Sterling defended the decision to spend only £20 million out of £50 million allocated for health and education in 2017-18 from the confidence and supply money. “We drew that down to address particular challenges in the health and education sector this year,” he said.

“However, our conclusion was that the pressures faced in both those sectors next year was of a different order of magnitude and that therefore we would not draw down the full £50 million this year. Instead we would seek agreement from Treasury to carry that forward to next year and our expectation is that we will draw down the full £80 million there.”

DUP MP Ian Paisley said the cash is “cherry-on-top” money and the public want it to be spent. “It’s additional,” he said. “It’s already into five specific areas. Spend it. What’s the reluctance to spend the money?”

But Hugh Widdis, permanent secretary in the Department of Finance, said the cash cannot be spent by a department until it has been appropriated in Northern Ireland – which in turn cannot be done until a budget has been set.

Direct rule looms

Karen Bradley, secretary of state for Northern Ireland (Image courtesy: UK Home Office).

In a surprise move on 24 January, Sue Gray, director general of the Cabinet Office’s Propriety and Ethics Team, was appointed permanent secretary to Northern Ireland’s Department of Finance. She replaces Widdis, who was filling the role temporarily and returns to his post as departmental solicitor and head of the NI Government Legal Service.

Gray, who many pundits regard as one of Whitehall’s most powerful civil servants, is among several new senior appointments at the NICS, fuelling speculation that the government may be preparing for direct rule.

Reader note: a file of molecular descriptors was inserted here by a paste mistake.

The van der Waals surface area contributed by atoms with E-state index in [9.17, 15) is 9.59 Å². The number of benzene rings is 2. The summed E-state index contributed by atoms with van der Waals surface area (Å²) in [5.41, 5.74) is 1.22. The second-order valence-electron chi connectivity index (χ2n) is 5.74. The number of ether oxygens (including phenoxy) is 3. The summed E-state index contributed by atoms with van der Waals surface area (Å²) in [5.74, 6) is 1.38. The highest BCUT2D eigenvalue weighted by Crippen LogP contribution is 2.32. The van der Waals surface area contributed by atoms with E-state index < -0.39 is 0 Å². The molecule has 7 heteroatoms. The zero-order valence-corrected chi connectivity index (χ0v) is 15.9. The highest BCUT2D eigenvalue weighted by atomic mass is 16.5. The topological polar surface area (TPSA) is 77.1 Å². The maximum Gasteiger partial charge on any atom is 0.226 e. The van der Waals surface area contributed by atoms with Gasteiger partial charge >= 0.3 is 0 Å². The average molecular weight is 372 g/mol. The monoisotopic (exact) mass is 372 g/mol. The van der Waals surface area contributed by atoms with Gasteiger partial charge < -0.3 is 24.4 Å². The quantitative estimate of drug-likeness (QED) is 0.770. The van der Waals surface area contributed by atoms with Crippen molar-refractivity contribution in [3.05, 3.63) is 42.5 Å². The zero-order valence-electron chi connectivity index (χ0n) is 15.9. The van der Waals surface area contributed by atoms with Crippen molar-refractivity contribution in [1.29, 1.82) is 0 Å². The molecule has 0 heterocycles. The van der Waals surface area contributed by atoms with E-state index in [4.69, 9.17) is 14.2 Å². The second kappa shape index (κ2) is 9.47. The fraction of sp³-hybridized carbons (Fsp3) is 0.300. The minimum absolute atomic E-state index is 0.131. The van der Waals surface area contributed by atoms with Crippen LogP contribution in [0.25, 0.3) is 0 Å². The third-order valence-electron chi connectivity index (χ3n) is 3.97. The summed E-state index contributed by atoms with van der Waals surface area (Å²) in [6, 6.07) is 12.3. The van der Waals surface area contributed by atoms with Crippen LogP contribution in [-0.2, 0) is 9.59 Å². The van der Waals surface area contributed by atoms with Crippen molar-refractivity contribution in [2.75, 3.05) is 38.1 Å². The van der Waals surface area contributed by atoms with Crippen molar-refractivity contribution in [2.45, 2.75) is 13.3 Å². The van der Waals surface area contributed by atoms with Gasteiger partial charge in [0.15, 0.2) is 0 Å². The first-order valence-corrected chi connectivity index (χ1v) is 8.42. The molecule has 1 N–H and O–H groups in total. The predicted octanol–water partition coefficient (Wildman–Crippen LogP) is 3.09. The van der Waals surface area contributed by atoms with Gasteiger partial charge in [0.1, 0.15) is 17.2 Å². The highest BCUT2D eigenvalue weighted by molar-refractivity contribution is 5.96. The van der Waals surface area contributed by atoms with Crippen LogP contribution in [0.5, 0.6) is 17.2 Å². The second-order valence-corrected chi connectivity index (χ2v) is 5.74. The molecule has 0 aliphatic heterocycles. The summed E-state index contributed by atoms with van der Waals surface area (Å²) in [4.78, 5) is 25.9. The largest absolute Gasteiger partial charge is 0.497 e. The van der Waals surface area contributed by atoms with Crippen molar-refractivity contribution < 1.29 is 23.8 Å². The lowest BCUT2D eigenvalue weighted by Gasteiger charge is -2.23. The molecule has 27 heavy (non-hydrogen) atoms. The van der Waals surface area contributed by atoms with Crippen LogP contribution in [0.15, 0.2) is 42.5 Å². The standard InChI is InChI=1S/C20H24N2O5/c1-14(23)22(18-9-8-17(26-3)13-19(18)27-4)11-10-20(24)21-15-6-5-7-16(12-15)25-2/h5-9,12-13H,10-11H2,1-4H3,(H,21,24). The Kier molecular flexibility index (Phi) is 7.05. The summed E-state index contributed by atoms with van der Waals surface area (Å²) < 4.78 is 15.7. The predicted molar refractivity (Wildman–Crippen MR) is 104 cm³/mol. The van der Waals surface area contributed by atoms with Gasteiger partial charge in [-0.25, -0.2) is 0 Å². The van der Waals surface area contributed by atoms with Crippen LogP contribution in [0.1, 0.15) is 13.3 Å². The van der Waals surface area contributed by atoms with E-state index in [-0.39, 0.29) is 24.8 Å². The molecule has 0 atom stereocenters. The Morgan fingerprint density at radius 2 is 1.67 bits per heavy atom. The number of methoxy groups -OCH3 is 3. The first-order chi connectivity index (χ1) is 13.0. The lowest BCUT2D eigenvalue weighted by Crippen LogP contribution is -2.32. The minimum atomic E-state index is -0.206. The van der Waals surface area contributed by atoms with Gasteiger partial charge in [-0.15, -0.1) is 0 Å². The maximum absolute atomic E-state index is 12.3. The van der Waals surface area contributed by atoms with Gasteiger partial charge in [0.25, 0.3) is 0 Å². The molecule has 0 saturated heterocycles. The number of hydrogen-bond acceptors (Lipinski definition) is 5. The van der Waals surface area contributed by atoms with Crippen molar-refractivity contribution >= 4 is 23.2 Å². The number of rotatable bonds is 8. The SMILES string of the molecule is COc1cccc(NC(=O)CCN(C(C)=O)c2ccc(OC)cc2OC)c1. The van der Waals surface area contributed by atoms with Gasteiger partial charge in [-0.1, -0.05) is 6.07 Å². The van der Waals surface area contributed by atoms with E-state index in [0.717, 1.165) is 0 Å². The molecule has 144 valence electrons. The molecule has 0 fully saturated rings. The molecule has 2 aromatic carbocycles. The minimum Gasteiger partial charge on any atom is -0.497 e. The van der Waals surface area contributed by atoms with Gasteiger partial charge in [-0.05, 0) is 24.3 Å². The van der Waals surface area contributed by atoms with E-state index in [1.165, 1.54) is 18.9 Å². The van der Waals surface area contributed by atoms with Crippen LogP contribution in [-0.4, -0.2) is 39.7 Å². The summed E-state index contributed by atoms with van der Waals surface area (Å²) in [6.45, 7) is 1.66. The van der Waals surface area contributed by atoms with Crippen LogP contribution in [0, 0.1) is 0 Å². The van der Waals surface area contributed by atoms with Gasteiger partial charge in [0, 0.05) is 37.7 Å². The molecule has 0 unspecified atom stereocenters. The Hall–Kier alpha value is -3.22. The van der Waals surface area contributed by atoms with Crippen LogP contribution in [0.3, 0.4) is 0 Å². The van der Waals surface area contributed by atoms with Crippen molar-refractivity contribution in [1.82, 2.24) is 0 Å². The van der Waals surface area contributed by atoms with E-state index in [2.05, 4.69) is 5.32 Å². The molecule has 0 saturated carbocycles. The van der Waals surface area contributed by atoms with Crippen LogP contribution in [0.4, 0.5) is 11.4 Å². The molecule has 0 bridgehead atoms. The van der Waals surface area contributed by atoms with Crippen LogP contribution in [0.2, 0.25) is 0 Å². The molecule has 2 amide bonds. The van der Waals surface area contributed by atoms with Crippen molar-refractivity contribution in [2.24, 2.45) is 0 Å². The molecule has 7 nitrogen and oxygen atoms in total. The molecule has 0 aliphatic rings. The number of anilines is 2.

The government’s efforts to get the Northern Ireland Assembly and the coalition administration operating again have achieved little over the past year, and its leverage over the DUP has declined dramatically since the 2017 general election left Theresa May dependent on DUP votes in the House of Commons. Indeed, a restoration of direct rule could leave the DUP able to shape Northern Ireland policies through its enormous power in Westminster – a factor which has reduced the unionists’ interest in restoring the Northern Ireland Executive, and their readiness to make concessions to their opponents in Sinn Fein.

So new Northern Ireland secretary Karen Bradley is faced with a task that defeated her predecessor, yet she has few of the tools and levers that he enjoyed. With civil servants required to deliver public services but lacking any democratic mandate to do so, it appears that the province is inching inevitably towards a restoration of direct rule from London – bringing the risk that republicans will begin to disengage from the political process.

About Liz Heron

Liz Heron is a journalist based in London. She worked on daily newspapers for more than 16 years as an education correspondent, section editor and general news reporter. She was Education Editor of the South China Morning Post in Hong Kong and has contributed to a wide range of British media including The Independent, The Guardian and the BBC.